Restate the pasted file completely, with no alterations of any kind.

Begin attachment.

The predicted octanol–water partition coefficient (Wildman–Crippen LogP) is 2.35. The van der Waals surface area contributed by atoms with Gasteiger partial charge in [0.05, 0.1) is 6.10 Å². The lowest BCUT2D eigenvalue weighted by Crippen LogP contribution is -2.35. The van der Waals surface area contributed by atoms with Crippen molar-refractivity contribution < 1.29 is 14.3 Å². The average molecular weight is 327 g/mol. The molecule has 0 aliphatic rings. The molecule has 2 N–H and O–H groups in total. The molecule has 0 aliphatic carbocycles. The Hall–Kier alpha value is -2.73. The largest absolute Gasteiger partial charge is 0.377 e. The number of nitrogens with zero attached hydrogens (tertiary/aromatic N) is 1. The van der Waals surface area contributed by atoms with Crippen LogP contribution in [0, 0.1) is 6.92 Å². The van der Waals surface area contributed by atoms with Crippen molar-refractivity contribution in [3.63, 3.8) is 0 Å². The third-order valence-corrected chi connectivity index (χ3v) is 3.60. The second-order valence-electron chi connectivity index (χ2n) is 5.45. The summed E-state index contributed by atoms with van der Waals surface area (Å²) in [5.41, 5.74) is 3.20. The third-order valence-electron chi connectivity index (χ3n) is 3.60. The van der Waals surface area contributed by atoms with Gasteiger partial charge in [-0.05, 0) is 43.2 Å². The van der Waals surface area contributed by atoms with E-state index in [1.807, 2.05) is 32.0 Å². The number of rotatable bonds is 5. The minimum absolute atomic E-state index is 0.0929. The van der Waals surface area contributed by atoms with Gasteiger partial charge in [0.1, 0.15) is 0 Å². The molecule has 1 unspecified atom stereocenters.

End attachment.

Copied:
The predicted octanol–water partition coefficient (Wildman–Crippen LogP) is 2.35. The van der Waals surface area contributed by atoms with Gasteiger partial charge in [0.05, 0.1) is 6.10 Å². The lowest BCUT2D eigenvalue weighted by Crippen LogP contribution is -2.35. The van der Waals surface area contributed by atoms with Crippen molar-refractivity contribution < 1.29 is 14.3 Å². The average molecular weight is 327 g/mol. The molecule has 0 aliphatic rings. The molecule has 2 N–H and O–H groups in total. The molecule has 0 aliphatic carbocycles. The Hall–Kier alpha value is -2.73. The largest absolute Gasteiger partial charge is 0.377 e. The number of nitrogens with zero attached hydrogens (tertiary/aromatic N) is 1. The van der Waals surface area contributed by atoms with Crippen LogP contribution in [0, 0.1) is 6.92 Å². The van der Waals surface area contributed by atoms with Crippen molar-refractivity contribution in [3.63, 3.8) is 0 Å². The third-order valence-corrected chi connectivity index (χ3v) is 3.60. The second-order valence-electron chi connectivity index (χ2n) is 5.45. The summed E-state index contributed by atoms with van der Waals surface area (Å²) in [5.41, 5.74) is 3.20. The third-order valence-electron chi connectivity index (χ3n) is 3.60. The van der Waals surface area contributed by atoms with Gasteiger partial charge in [-0.05, 0) is 43.2 Å². The van der Waals surface area contributed by atoms with E-state index in [1.807, 2.05) is 32.0 Å². The number of rotatable bonds is 5. The minimum absolute atomic E-state index is 0.0929. The van der Waals surface area contributed by atoms with Gasteiger partial charge in [0.1, 0.15) is 0 Å². The molecule has 1 unspecified atom stereocenters.